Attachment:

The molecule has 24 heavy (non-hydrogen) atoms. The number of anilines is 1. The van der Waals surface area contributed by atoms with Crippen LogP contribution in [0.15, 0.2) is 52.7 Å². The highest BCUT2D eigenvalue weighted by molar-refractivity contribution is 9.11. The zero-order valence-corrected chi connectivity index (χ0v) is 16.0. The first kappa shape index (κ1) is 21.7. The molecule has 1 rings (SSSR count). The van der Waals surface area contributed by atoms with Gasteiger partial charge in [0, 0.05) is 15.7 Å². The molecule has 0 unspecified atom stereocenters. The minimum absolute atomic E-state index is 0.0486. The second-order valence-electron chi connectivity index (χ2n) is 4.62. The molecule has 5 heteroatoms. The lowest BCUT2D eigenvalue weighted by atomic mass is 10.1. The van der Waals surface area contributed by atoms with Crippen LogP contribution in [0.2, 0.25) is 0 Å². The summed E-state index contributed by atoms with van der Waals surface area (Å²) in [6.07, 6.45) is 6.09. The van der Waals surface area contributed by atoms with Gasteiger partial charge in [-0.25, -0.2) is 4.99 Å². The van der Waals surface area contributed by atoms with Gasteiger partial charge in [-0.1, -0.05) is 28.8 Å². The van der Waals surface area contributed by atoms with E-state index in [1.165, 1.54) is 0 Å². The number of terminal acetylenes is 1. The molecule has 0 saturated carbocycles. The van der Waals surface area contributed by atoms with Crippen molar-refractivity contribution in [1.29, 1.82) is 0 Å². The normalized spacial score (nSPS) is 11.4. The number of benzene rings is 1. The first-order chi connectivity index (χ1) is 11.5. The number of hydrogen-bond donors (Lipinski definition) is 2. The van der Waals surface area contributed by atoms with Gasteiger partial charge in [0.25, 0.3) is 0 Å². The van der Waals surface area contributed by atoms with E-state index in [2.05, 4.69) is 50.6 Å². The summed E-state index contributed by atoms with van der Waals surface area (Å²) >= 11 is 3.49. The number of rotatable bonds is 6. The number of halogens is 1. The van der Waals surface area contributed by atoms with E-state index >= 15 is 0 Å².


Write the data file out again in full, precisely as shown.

The molecule has 24 heavy (non-hydrogen) atoms. The number of anilines is 1. The van der Waals surface area contributed by atoms with Crippen LogP contribution in [0.15, 0.2) is 52.7 Å². The highest BCUT2D eigenvalue weighted by molar-refractivity contribution is 9.11. The zero-order valence-corrected chi connectivity index (χ0v) is 16.0. The first kappa shape index (κ1) is 21.7. The molecule has 1 rings (SSSR count). The van der Waals surface area contributed by atoms with Gasteiger partial charge in [0, 0.05) is 15.7 Å². The molecule has 0 unspecified atom stereocenters. The minimum absolute atomic E-state index is 0.0486. The second-order valence-electron chi connectivity index (χ2n) is 4.62. The molecule has 5 heteroatoms. The lowest BCUT2D eigenvalue weighted by atomic mass is 10.1. The van der Waals surface area contributed by atoms with Crippen LogP contribution in [0.2, 0.25) is 0 Å². The summed E-state index contributed by atoms with van der Waals surface area (Å²) in [6.07, 6.45) is 6.09. The van der Waals surface area contributed by atoms with Gasteiger partial charge in [-0.25, -0.2) is 4.99 Å². The van der Waals surface area contributed by atoms with Gasteiger partial charge in [-0.1, -0.05) is 28.8 Å². The van der Waals surface area contributed by atoms with E-state index in [1.165, 1.54) is 0 Å². The number of terminal acetylenes is 1. The molecule has 0 saturated carbocycles. The van der Waals surface area contributed by atoms with Crippen molar-refractivity contribution in [1.29, 1.82) is 0 Å². The normalized spacial score (nSPS) is 11.4. The number of benzene rings is 1. The first-order chi connectivity index (χ1) is 11.5. The number of hydrogen-bond donors (Lipinski definition) is 2. The van der Waals surface area contributed by atoms with Gasteiger partial charge in [0.25, 0.3) is 0 Å². The van der Waals surface area contributed by atoms with E-state index in [2.05, 4.69) is 50.6 Å². The summed E-state index contributed by atoms with van der Waals surface area (Å²) >= 11 is 3.49. The number of rotatable bonds is 6. The number of halogens is 1. The van der Waals surface area contributed by atoms with E-state index >= 15 is 0 Å².